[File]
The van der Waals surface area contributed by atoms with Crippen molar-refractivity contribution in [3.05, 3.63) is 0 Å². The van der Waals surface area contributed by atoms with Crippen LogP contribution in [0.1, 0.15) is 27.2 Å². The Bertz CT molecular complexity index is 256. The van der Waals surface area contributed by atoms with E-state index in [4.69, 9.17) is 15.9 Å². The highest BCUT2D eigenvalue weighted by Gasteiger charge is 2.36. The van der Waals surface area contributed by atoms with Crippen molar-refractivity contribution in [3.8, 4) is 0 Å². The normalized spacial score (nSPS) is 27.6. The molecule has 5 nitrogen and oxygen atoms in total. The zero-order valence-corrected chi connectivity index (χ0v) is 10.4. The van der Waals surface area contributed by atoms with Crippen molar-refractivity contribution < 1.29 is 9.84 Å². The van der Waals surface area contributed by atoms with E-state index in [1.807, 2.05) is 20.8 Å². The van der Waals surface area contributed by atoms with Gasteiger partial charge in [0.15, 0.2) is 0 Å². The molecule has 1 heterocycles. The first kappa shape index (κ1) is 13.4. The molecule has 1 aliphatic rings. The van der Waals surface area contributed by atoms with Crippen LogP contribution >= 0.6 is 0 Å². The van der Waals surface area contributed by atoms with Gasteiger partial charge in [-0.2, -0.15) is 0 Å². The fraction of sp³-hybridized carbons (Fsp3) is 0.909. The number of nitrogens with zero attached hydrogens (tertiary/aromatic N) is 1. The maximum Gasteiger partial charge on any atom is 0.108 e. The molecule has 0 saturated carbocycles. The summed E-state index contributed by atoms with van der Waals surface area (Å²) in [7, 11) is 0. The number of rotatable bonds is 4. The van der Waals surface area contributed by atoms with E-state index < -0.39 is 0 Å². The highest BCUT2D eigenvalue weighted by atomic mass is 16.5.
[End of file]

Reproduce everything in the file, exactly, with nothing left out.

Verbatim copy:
The van der Waals surface area contributed by atoms with Crippen molar-refractivity contribution in [3.05, 3.63) is 0 Å². The van der Waals surface area contributed by atoms with Crippen LogP contribution in [0.1, 0.15) is 27.2 Å². The Bertz CT molecular complexity index is 256. The van der Waals surface area contributed by atoms with E-state index in [4.69, 9.17) is 15.9 Å². The highest BCUT2D eigenvalue weighted by Gasteiger charge is 2.36. The van der Waals surface area contributed by atoms with Crippen molar-refractivity contribution in [3.8, 4) is 0 Å². The normalized spacial score (nSPS) is 27.6. The molecule has 5 nitrogen and oxygen atoms in total. The zero-order valence-corrected chi connectivity index (χ0v) is 10.4. The van der Waals surface area contributed by atoms with Crippen molar-refractivity contribution < 1.29 is 9.84 Å². The van der Waals surface area contributed by atoms with E-state index in [1.807, 2.05) is 20.8 Å². The van der Waals surface area contributed by atoms with Gasteiger partial charge in [0.15, 0.2) is 0 Å². The molecule has 1 heterocycles. The first kappa shape index (κ1) is 13.4. The molecule has 1 aliphatic rings. The van der Waals surface area contributed by atoms with Crippen LogP contribution >= 0.6 is 0 Å². The van der Waals surface area contributed by atoms with Gasteiger partial charge in [-0.2, -0.15) is 0 Å². The fraction of sp³-hybridized carbons (Fsp3) is 0.909. The number of nitrogens with zero attached hydrogens (tertiary/aromatic N) is 1. The maximum Gasteiger partial charge on any atom is 0.108 e. The molecule has 0 saturated carbocycles. The summed E-state index contributed by atoms with van der Waals surface area (Å²) in [7, 11) is 0. The number of rotatable bonds is 4. The van der Waals surface area contributed by atoms with E-state index < -0.39 is 0 Å². The highest BCUT2D eigenvalue weighted by atomic mass is 16.5.